Rose Krawczuk

Chemistry with Industrial Experience (4 Years) [MChem] and PhD in Computational Chemistry

Rose Krawczuk

One of the most enjoyable parts of my work is the freedom I'm given to direct my research if I find something interesting.

 

How did you decide on your degree choice?

I chose my undergraduate degree of Chemistry with Industrial Experience [MChem] as it is one of the best ways to truly experience an industrial environment whilst continuing undergraduate study.

Following my undergraduate degree at the university, I opted to continue my study under the same supervisor I had been working with for my Masters project. Despite being in a different area of chemistry, I felt this work would be ideal since it would draw on organic chemical knowledge that I had gained in industry.

When applying for my undergraduate degree, Manchester was the most appealing place for a number of reasons: I liked the city and the people at the university, but mostly it was the industrial course that directed me here. At some universities, the industrial year is in the final MChem year of the course. At the time I thought this would be a bit unnecessarily challenging when other universities (including Manchester) gave the option of a third year sandwich placement.

In addition to this, I also considered the university’s brilliant ties with many companies to be a deciding factor; something I had learnt was not the case at other universities. Another thing I considered when choosing the university was the Manchester Success Scholarship, from which I received £1,000 a year for achieving 3 As at A-Level.

What were your first impressions of the university and the city?

My first impression of the university (in particular the chemistry department) was that it seemed really big! I had visited a couple of other universities and this department was the largest, which was an aspect I quite liked.

And the city? Well, after 18 years of my life in a village, I really wanted to live in a place with all amenities on my doorstop. Manchester seemed to be an ideal place to meet these needs.

What are you most enjoying about your course?

At present, one of the most enjoyable parts of my work is the freedom I'm given to direct my research if I find something interesting.

What skills and attributes do you think you have gained from your course and co-curricular activities so far?

Both my undergraduate and postgraduate courses have taught me to be much more confident in myself and my work. I've learnt the real value of communication in both academic and industrial environments.

How do you think you are benefitting from studying at Manchester?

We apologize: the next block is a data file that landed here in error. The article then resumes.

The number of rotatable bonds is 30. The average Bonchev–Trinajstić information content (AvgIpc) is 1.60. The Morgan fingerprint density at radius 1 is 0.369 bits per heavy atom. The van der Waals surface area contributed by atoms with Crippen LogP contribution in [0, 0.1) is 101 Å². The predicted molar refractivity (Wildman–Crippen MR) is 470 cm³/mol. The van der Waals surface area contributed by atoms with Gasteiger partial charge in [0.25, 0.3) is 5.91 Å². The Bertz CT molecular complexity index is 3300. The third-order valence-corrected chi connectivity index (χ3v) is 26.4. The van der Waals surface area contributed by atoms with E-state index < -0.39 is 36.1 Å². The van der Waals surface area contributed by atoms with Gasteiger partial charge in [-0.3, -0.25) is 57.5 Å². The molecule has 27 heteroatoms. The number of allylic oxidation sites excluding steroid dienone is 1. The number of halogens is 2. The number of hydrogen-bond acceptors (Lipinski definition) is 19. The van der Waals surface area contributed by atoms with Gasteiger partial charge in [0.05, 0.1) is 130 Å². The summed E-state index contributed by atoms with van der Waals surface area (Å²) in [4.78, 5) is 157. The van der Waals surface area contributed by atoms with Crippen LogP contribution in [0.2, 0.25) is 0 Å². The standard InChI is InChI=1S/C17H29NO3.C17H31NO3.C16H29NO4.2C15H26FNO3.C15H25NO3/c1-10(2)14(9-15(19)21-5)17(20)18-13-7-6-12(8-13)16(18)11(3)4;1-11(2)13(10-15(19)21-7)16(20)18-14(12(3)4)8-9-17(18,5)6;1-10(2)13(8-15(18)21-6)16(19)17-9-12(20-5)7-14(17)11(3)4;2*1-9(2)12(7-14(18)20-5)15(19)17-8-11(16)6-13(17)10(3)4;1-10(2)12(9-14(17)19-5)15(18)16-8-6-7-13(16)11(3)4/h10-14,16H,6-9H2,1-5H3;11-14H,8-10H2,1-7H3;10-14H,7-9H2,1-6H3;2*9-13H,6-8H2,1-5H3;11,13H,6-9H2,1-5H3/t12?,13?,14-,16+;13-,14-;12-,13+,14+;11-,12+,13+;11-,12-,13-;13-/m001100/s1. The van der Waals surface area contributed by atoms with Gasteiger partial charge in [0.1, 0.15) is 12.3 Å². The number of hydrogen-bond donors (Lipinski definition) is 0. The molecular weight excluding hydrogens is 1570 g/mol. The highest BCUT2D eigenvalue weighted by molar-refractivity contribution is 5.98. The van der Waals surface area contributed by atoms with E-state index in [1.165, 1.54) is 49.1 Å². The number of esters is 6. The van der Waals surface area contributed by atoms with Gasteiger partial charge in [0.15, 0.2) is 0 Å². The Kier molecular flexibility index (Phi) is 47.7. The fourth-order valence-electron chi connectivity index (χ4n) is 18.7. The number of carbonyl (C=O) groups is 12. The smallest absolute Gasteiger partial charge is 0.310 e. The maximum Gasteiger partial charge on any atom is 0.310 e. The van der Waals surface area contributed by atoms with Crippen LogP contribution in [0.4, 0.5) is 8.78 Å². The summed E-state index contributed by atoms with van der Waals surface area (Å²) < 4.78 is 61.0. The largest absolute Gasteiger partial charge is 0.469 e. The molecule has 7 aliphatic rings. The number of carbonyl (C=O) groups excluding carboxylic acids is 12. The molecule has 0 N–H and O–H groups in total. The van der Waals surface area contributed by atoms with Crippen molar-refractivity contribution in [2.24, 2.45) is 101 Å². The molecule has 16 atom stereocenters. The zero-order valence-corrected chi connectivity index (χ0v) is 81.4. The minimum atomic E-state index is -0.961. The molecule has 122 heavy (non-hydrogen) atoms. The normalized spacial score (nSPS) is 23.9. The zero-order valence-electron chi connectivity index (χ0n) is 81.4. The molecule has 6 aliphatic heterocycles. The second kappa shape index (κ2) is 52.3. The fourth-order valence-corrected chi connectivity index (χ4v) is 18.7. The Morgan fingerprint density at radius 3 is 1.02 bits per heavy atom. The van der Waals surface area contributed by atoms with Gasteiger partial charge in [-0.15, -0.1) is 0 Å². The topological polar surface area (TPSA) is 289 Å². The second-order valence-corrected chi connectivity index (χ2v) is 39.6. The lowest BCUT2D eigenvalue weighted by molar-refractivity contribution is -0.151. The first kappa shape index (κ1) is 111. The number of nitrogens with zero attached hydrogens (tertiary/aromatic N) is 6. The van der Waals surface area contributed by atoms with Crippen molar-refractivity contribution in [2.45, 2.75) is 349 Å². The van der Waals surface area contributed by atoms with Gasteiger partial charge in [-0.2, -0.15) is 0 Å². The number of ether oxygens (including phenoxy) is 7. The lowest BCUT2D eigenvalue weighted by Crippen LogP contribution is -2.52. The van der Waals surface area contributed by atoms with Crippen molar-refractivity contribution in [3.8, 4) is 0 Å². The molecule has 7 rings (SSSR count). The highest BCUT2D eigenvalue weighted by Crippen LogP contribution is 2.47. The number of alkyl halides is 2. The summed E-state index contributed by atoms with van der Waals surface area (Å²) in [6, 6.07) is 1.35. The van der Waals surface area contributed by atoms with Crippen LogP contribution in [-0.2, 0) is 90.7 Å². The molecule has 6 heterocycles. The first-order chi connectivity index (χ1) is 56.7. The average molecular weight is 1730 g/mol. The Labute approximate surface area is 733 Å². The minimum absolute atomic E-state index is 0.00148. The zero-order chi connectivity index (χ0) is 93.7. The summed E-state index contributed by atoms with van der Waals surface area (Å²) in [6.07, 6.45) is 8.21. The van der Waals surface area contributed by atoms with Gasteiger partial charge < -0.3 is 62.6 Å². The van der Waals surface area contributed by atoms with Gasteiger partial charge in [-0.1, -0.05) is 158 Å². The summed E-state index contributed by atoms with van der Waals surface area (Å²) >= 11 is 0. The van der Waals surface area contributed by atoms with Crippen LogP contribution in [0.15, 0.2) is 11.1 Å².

It is a privilege to work at such a prestigious institute and I'm sure holding qualifications from the university will greatly improve my job prospects.

What are the benefits of the industrial placement year?

For my third year, I worked in Alderley Edge at the pharmaceutical company, AstraZeneca. My role at the company was as a synthetic organic chemist, which consisted of working in a laboratory trying to synthesise target compounds as potential drug candidates. By the end of the placement, I did not enjoy the type of work I was carrying out and was beginning to examine my alternatives. Despite this change of heart, I feel that my placement was vital in teaching me about chemistry and the workplace, which is very different to the undergraduate teaching labs!

Not only did I learn this valuable information, but I also earned a fair sum of money – something that I'm sure is becoming increasingly attractive as tuition fees rise.

Having a year of industrial experience that many other graduate students will not, could be a potential selling point when considering job prospects after finishing a degree.

An advantage of working at a large company like AstraZeneca was that I was able to visit many different departments in order to acquire a broader knowledge of the opportunities that a degree in chemistry can offer.

In the end, my year in industry had a great impact on my academic life. During my placement it came to my attention just how valuable it is to have a PhD qualification, which is one of the reasons that I am in the position I'm in now.

What advice would you give to students considering applying for the same course that you took?

The course itself only differs in its third year of study, but this can make a big impact on the outcome of your degree. Not only is the year in industry demanding in terms of time, but it also means that you miss out on many of the courses that the students on the straight chemistry degree study in their third year. In the Masters year this can mean that you feel behind in some of the lectures and possibly in your project.

Having said this, I think my year out in industry was one of the most rewarding and directing years of my life. I feel as though I gained a lot of valuable knowledge about the workplace and career prospects for a chemistry graduate. In conclusion, I would greatly advise students to consider this choice of degree, though I would stress that this is only suitable for those willing to put in the extra time and effort.

▲ Up to the top